Unfortunately grandparents do not as yet have automatic rights to see their grandchildren in the event of a divorce or separation. At present grandparents wishing to see their grandchildren must make an application to court for a contact order. The court will apply the same criteria as they would to an application from a parent-namely they will focus on the welfare of the child and the child’s best interests.

Losing contact is a difficult and heart breaking situation and it is vital that anyone facing this should get proper qualified advice.  It is best to try and reach an informal agreement with the parents first. Only if that fails should you ask the court to intervene. Going to Court should be used as a final resort as it can be expensive, take a lot of time and be disruptive for the child. But do, however avoid too much passage of time without seeing your grandchildren. The longer you leave it before taking steps to get satisfactory arrangements put in place, the harder it may become to achieve this.

If you are an estranged grandparent who is seeking contact with your grandchild I can help. Please call me on 0141-552-3422 or email me at fhw@mitchells-roberton.co.uk.- Mitchells Roberton family lawyers in Glasgow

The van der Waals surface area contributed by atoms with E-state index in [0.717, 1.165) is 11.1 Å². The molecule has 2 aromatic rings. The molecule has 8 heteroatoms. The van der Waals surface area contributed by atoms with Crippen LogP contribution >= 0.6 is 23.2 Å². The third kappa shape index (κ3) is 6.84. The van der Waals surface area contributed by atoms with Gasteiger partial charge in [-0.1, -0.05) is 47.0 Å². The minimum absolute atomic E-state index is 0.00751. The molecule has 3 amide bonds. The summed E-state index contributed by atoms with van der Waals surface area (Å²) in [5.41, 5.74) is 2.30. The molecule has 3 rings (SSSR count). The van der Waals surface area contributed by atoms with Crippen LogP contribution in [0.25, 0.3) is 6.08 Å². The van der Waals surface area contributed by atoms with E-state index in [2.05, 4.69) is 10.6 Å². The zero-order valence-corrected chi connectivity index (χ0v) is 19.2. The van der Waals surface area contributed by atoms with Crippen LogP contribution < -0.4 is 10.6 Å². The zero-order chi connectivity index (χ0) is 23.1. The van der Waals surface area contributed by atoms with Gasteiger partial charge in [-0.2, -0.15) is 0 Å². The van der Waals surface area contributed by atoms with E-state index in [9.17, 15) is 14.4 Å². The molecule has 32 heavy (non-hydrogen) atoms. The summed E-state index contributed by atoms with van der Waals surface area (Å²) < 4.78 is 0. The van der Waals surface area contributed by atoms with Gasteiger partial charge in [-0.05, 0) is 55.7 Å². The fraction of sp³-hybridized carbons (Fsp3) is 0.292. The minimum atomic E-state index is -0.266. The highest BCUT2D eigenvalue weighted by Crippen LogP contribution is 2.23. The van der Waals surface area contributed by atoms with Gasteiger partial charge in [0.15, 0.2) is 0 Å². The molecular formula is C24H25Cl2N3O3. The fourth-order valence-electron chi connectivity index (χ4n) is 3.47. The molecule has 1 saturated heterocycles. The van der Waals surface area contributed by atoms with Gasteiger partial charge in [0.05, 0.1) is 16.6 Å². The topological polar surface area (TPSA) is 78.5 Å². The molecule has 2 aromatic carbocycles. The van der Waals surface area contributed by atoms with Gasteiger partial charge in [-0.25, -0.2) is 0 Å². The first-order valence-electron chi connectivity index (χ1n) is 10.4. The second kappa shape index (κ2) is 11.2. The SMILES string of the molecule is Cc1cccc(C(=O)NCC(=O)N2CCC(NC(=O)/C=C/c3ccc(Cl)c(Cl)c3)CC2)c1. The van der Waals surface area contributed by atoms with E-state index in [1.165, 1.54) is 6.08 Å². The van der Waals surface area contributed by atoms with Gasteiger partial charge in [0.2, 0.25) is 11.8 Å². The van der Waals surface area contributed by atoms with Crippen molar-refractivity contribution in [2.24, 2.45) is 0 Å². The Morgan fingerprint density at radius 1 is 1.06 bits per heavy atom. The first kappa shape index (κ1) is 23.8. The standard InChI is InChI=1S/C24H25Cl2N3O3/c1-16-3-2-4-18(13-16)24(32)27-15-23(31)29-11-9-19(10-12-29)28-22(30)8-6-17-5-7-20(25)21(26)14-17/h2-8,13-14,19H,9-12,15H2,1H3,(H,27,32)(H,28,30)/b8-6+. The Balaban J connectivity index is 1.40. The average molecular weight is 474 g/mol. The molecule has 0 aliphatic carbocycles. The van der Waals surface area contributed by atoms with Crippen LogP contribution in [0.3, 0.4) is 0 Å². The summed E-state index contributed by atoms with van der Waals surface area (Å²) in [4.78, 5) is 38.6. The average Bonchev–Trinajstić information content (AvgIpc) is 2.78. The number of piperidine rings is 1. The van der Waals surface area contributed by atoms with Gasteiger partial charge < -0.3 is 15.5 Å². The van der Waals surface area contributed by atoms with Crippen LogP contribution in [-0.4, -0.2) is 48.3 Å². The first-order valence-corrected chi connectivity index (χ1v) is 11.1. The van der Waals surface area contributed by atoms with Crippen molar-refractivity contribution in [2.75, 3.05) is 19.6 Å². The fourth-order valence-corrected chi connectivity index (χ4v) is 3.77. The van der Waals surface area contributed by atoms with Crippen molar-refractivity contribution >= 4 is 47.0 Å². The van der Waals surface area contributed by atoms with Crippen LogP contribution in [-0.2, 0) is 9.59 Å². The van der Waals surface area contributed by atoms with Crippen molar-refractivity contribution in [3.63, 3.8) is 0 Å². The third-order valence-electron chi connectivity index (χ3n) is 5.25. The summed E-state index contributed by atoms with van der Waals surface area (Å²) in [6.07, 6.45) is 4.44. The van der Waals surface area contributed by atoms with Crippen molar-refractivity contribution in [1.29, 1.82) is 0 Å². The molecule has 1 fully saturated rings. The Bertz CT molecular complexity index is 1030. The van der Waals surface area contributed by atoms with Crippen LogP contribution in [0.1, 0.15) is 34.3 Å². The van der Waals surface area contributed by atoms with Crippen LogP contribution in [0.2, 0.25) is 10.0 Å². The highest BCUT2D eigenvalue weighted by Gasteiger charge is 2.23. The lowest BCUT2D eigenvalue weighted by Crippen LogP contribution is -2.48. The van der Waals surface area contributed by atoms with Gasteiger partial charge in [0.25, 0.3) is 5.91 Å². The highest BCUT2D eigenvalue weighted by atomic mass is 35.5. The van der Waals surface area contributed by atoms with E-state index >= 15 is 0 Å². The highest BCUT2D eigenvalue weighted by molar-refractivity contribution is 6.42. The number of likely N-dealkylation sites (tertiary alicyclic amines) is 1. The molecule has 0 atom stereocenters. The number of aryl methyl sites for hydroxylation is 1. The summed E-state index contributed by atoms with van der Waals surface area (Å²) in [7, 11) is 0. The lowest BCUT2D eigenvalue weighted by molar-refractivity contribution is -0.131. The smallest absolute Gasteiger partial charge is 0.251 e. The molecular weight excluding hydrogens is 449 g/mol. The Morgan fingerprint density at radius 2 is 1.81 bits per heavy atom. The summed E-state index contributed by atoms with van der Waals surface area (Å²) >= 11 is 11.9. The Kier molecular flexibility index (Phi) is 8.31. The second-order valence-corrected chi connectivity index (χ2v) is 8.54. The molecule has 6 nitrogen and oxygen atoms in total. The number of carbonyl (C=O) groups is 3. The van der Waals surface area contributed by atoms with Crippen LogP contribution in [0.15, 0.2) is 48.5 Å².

From Polishing to Peregrines

Peregrine 2

Mitchells Roberton have used the cleaning services of ABC Professional Office Cleaners of 30 Boylestone Road ,Barrhead , Glasgow for over 30 years. Scott Maxwell the owner of the cleaning company is an enthusiastic ornithologist and photographer.

He was kind enough to share with me some photos  taken of a Peregrine Falcon he has been watching for a while. He had to sit hidden for over four hours before the bird made an appearance but I think the pics are a just reward for his efforts.

Peregrines have suffered illegal killing from gamekeepers and landowners, and been a target for egg collectors, but  better legal protection and control of pesticides ( which indirectly poisoned birds) have helped the population to recover considerably from a low in the 1960s.

Peregrine 3Peregrine 1